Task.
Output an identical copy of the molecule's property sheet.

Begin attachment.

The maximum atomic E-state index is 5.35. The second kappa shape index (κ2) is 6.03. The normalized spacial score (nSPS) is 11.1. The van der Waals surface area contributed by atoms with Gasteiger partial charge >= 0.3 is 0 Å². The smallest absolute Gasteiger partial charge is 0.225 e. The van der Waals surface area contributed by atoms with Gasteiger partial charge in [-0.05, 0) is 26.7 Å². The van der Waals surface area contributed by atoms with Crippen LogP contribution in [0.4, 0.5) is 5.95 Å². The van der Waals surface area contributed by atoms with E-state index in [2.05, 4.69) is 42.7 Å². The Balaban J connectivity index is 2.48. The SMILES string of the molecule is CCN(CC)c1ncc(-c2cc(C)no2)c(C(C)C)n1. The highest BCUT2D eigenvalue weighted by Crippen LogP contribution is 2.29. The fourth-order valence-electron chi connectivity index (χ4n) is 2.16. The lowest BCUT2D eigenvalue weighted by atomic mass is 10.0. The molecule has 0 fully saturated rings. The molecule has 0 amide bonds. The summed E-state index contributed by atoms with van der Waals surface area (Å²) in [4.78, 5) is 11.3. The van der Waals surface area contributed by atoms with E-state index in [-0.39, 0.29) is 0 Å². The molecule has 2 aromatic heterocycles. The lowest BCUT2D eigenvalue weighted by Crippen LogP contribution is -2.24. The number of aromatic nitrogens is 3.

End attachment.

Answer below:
The maximum atomic E-state index is 5.35. The second kappa shape index (κ2) is 6.03. The normalized spacial score (nSPS) is 11.1. The van der Waals surface area contributed by atoms with Gasteiger partial charge >= 0.3 is 0 Å². The smallest absolute Gasteiger partial charge is 0.225 e. The van der Waals surface area contributed by atoms with Gasteiger partial charge in [-0.05, 0) is 26.7 Å². The van der Waals surface area contributed by atoms with Crippen LogP contribution in [0.4, 0.5) is 5.95 Å². The van der Waals surface area contributed by atoms with E-state index in [2.05, 4.69) is 42.7 Å². The Balaban J connectivity index is 2.48. The SMILES string of the molecule is CCN(CC)c1ncc(-c2cc(C)no2)c(C(C)C)n1. The highest BCUT2D eigenvalue weighted by Crippen LogP contribution is 2.29. The fourth-order valence-electron chi connectivity index (χ4n) is 2.16. The lowest BCUT2D eigenvalue weighted by atomic mass is 10.0. The molecule has 0 fully saturated rings. The molecule has 0 amide bonds. The summed E-state index contributed by atoms with van der Waals surface area (Å²) in [4.78, 5) is 11.3. The van der Waals surface area contributed by atoms with E-state index in [-0.39, 0.29) is 0 Å². The molecule has 2 aromatic heterocycles. The lowest BCUT2D eigenvalue weighted by Crippen LogP contribution is -2.24. The number of aromatic nitrogens is 3.